Frozen Cities Liquid Networks: Landjacking the Mackenzie

[The amphibious landscape of Mackenzie River Delta in the Northwest Territories]

At 4,200 kilometres in length, the Mackenzie River in North-western Canada is one of the longest rivers in the world (11th). Its watershed, 1.8 million square kilometres in size, drains one-fifth of the country. The River, whose headwaters begin in the Peace and Athabasca rivers, flows north, across the Arctic Circle to the Beaufort Sea, a territory rich in oil and natural gas resources.

[Mackenzie River Basin]

Landjacking, by University of Waterloo students Virginia Fernadez and Meaghan Burke, is a project which deals with the confluence of significant ecosystems, hydrological systems and resources.  Burke and Fernadez write: “The Mackenzie Basin is just one incidence of a major Arctic river coinciding with significant oil or gas deposits. Such sedimentary basins – where over time marine organisms have been deposited, and decayed to form oil or gas – are also found in the Russian Arctic." By 2050, environmental pressures will increase melting ice and precipitation, increasing the annual discharge of the northern rivers such as the Mackenzie by 12-20 precent. This freshwater flows into the Beaufort Sea, becoming salt-water at the Delta. Collecting, treating and distributing just 4% of this excess water annually would produce 3 trillion m3 of water, enough to satisfy the annual water needs of 2 million Canadians. Burke and Fernadez explain: “The existing Mackenzie Gas project is proposing an infrastructure for extraction and processing facilities and housing; all centered on a finite resource, natural gas.

[The river has served to gather several settlements and extraction sites along its length, to service the projected gas pipeline which is to run parallel to the river for approx. 1220km.]

Landjacking seeks to hijack the construction of the pipeline and build a water pipeline alongside the gas infrastructure, introducing a new renewable resource to the region’s economy. The river delta presents the opportunity for co-opting the natural lake system, to develop a freshwater industry that would promote local economies with longevity.” Located close to Inuvik in the Northwest Territories, the project profits from the relatively immunity from rising sea levels and storm surges while still collecting water from the river’s highest runoff.


[Geography of the Mackenzie Delta with its existing lakes, and proposed walls and canals networking the lakes into a new ecosystem]

The project essentially consists of three walls totalling 114km in length, which encircle 700km2 of territory near the Mackenzie Delta – a landscape ‘pock-marked’ with endless lakes. The project proposes to co-opt some of the lakes to act as natural wetlands to treat water flowing northward in the Mackenzie River.The water of the Mackenzie is polluted as various points downstream by mining, oil and gas works.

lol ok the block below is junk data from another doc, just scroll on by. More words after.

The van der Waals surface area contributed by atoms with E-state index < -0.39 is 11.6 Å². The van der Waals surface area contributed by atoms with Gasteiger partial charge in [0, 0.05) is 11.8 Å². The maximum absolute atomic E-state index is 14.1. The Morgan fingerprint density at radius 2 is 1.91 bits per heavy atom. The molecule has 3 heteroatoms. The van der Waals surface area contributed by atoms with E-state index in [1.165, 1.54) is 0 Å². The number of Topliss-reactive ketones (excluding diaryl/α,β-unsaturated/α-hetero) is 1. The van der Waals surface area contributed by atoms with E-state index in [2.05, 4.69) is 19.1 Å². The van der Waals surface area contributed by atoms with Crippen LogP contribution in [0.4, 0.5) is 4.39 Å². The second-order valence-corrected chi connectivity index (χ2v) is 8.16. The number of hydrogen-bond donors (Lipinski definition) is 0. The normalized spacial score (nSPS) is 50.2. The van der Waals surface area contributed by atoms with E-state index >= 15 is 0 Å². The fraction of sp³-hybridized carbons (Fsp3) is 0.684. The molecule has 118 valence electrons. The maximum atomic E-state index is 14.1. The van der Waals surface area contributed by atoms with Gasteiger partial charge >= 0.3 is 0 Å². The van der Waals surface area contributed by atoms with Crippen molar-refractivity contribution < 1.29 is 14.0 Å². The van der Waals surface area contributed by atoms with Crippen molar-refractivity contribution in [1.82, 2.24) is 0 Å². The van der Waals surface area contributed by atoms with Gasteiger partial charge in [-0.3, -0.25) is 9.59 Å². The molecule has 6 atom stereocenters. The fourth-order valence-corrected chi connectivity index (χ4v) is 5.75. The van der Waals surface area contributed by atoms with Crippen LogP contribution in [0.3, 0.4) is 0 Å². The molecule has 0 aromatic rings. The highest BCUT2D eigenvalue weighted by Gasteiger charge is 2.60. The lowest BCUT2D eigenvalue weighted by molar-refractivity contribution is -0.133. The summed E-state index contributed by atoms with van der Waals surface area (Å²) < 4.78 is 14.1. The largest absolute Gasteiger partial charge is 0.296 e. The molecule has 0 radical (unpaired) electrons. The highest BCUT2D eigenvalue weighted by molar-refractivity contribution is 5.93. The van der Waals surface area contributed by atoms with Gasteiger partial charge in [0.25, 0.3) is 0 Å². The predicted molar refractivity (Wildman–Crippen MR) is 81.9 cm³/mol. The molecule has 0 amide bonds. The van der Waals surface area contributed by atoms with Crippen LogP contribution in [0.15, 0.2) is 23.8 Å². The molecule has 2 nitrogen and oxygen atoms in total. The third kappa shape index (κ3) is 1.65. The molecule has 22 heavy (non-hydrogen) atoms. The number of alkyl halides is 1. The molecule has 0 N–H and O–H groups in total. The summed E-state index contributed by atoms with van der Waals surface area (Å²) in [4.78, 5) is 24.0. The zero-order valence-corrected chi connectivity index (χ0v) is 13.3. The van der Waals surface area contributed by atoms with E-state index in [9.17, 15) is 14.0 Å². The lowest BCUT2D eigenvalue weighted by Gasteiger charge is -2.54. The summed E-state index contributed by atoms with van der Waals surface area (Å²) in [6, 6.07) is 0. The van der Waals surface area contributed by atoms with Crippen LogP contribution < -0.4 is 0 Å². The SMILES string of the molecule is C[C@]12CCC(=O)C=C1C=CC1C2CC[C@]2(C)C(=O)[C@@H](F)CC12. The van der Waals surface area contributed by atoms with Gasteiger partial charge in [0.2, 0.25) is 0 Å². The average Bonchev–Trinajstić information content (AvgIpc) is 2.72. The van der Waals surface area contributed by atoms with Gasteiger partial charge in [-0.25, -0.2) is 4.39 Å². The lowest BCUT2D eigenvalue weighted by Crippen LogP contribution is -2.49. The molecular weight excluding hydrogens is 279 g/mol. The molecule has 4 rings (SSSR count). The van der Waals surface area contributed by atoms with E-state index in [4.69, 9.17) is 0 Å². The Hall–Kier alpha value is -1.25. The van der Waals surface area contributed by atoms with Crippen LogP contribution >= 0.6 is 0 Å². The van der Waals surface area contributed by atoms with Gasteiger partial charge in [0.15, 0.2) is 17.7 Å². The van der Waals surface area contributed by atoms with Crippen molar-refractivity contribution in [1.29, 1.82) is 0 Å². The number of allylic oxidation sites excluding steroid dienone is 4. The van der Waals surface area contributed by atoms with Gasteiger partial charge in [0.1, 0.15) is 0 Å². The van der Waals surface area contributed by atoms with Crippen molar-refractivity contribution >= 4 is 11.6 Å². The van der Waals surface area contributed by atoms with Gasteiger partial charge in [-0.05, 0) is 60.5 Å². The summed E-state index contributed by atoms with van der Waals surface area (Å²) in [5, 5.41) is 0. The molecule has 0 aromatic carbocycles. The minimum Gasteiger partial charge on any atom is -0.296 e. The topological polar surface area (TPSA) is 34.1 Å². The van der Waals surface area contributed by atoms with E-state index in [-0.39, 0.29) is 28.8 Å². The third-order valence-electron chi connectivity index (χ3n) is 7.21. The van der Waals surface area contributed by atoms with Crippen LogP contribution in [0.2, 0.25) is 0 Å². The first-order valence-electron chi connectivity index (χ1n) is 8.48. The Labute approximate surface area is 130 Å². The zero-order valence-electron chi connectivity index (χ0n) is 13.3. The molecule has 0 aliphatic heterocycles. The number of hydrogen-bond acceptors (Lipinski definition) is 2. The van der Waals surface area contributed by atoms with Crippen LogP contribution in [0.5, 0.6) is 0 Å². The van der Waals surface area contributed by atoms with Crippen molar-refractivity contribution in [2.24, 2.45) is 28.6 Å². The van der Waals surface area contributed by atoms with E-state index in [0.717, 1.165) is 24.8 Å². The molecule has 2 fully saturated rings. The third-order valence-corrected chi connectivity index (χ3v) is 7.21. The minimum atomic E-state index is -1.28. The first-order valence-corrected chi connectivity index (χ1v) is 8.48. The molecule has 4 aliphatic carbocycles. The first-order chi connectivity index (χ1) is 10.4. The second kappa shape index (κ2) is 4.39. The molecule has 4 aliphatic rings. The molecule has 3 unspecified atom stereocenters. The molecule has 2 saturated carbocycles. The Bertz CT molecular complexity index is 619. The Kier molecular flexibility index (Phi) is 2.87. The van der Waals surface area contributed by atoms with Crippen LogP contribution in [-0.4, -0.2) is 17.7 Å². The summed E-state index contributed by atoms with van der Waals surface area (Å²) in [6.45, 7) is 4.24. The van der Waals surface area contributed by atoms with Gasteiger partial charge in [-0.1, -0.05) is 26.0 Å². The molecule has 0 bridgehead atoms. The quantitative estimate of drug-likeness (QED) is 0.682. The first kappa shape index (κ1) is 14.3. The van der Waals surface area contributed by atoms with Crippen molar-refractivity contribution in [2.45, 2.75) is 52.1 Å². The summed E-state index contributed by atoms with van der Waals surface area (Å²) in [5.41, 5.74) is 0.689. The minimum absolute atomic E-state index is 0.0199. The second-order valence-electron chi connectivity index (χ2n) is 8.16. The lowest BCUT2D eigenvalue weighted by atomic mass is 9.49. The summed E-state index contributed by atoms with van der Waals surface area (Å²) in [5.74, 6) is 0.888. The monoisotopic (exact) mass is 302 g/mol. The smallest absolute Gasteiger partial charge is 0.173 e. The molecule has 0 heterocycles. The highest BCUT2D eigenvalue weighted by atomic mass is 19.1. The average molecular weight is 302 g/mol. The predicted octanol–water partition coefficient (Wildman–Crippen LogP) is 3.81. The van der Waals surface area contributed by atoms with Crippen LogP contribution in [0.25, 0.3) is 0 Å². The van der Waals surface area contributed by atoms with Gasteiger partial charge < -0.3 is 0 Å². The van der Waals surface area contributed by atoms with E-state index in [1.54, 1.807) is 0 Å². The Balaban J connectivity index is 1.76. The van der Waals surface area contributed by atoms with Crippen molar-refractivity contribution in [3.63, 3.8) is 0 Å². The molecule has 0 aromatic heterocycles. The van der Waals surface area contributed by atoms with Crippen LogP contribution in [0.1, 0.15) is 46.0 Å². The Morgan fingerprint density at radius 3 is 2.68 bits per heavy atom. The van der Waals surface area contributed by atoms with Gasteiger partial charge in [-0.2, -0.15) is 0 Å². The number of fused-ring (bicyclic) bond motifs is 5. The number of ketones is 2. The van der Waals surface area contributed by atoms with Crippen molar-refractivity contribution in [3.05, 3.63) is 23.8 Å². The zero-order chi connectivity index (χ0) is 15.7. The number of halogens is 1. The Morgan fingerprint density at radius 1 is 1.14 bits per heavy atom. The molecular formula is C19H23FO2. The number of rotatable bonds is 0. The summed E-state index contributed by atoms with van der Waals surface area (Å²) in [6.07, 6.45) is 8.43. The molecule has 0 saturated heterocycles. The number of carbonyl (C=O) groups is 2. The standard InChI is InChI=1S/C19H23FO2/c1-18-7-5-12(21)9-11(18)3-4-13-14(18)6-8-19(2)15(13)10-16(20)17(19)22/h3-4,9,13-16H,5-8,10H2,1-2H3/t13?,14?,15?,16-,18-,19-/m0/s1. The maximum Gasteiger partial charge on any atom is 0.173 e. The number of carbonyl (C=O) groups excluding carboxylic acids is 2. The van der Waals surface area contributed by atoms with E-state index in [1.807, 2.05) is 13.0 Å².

[Elements of an amphibious landscape: Existing lakes; River tributaries, New Flood walls; and Canals supplying and diverting water to lakes]

A combination of mechanical treatment and a gravitational network of collection, cleaning and storage lakes treat the highest water volume in the summer, and are supplanted in the winter by an entirely mechanical system. Smaller systems of wastewater management, aquaculture, snow collection and electricity production are connected to the water treatment diversifying the output of the system.  The clean water is then sent back south for irrigation and general consumption.

[Chemical and mechanical water treatment, as well as housing, recreation, services and transportation are embedded in the walls.]

The project is composed of a collection wall along the river where primary/initial water treatment occurs, and two secondary treatment walls linking the river with the land, all connected to the wetland system through pipelines and canals. The walls act as a levee shielding the wetlands from salt water and further pollutants when the water level rises, while perforations controlled by sluice-gates allow the maintenance of the natural hydrological and ecological systems.

[Inhabiting the infrastructural water landscapes]

The wall changes its width responding both to program and landscape. Transportation, pedestrian paths and pipelines span the wall merging water and human networks. A port for small barges coming along the Mackenzie, a road connected to the Dempster highway and four, four meter diameter pipelines are the connections to rest of the world.

[The Arctic's great water wall?]

A modern day Hoover dam, the project is a colossal infrastructure that seeks to find a way in which it might co-exist with its surrounding landscapes, albeit in an altered state. One might imagine this enclosed Arctic landscape like a modern Lake Mead – a natural landscape transformed, but supporting recreation, economies, and newly emerging ecologies.

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